In number of countries, imported goods attract taxes generally known as customs duty and such goods will not be allowed into the economy until the said taxes have been paid.  In some cases, the importer may not be in a position to pay the required taxes immediately and the goods will be stored to await payment of tax. The owner of such a store will be required to execute a bond to guarantee payment of the said taxes if the goods irregularly find their way into the economy.

This type of store is known as a bonded warehouse. A warehouse must be managed and the management of a warehouse is referred to as warehousing. Warehousing is said to be the performance of administrative and physical functions associated with storage of goods and materials. These functions include receipt, identification, inspection, verification, putting away, retrieval for use, etc ( 2009).

During transportation, goods are exposed to various hazards such as rain, sunlight, damage due to poor handling, pilferage, contamination and many other dangers. To minimize these risks, goods must be adequately packed and labeled, which must include the manner in which the goods should be handled while loading and unloading, and the combination of packing and labeling is known as packaging which is an integral part of the global business logistics. Adequate packaging will protect goods from damage, allows efficient distribution, informs the consumer and helps to promote goods in a competitive market (Global Supply Chain Council 2007).

Packaging is defined by the Global Supply Chain Council as a coordinated system of preparing goods for safe, efficient and cost-effective transport, distribution, storage, retailing, consumption and recovery, reuse or disposal combined with maximizing consumer value, sales and hence profit. While performing these functions, the exporter must bear in mind the various modes of transport to be used, the distribution channels in the country of destination and the purchasing pattern in order to effectively facilitate the movement of the said goods to the final consumer.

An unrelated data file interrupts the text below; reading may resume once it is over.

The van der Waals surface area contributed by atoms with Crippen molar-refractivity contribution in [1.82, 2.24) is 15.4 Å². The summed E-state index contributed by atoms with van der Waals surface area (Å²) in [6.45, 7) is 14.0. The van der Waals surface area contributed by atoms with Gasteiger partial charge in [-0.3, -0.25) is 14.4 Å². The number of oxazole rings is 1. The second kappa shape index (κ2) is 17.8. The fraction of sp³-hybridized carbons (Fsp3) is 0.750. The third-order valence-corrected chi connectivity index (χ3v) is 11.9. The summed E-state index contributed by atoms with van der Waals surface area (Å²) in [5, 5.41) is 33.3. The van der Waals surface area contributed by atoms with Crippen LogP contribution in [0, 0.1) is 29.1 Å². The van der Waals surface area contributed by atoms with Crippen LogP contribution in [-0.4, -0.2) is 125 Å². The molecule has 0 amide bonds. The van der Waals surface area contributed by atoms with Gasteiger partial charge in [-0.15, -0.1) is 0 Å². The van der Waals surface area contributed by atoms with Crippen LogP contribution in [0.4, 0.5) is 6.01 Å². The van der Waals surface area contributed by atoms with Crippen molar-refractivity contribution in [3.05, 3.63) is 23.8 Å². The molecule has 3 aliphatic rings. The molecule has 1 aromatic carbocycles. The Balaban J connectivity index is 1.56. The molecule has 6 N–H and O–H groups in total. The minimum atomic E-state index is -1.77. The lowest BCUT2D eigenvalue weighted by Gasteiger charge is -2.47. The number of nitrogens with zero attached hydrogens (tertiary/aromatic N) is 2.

Government influences:

In the opinion of the international business community, governments have no role to play in global trade. It is further argued that if governments abstained from adopting trade policies, the world would have an economic condition called free trade (Britannia Encyclopedia 2009). In other words there would be no more barriers in regard to the exchange of goods and services across international boundaries than there are within such boundaries.

As per Heakal, global trade has two contrasting views regarding the level of control placed on trade by governments that is free trade and protectionism. Of the two views free trade is the simpler, since it is a laissez-faire approach with no restrictions on trade. The rationale being that supply and demand factors operating freely globally will ensure that production happens efficiently. For this reason, nothing therefore needs to be done to protect or promote trade and growth as market forces will do that automatically.

In contrast, protectionism holds that regulation of international trade is important to ensure that markets function properly. Advocates of this theory believe that market inefficiencies may hamper the benefits of international trade and therefore the market should be guided accordingly. Protectionism exists in many different forms but the most common are tariffs, subsidies and quotas. These strategies attempt to correct any efficiency in the international trade.

In view of the above arguments, it is therefore necessary to explore why government gets involved in international trade. There are many reasons both economic and non-economic. The rationales for economic intervention include, keeping unemployment in check, protection of infant industry, using intervention to increase industrialization, and to establish economic relations with other countries ( 2008). The non-economic reasons include maintaining essential industries, keeping out unfriendly countries, maintenance of the sphere of influence and the preservation of culture and national identity.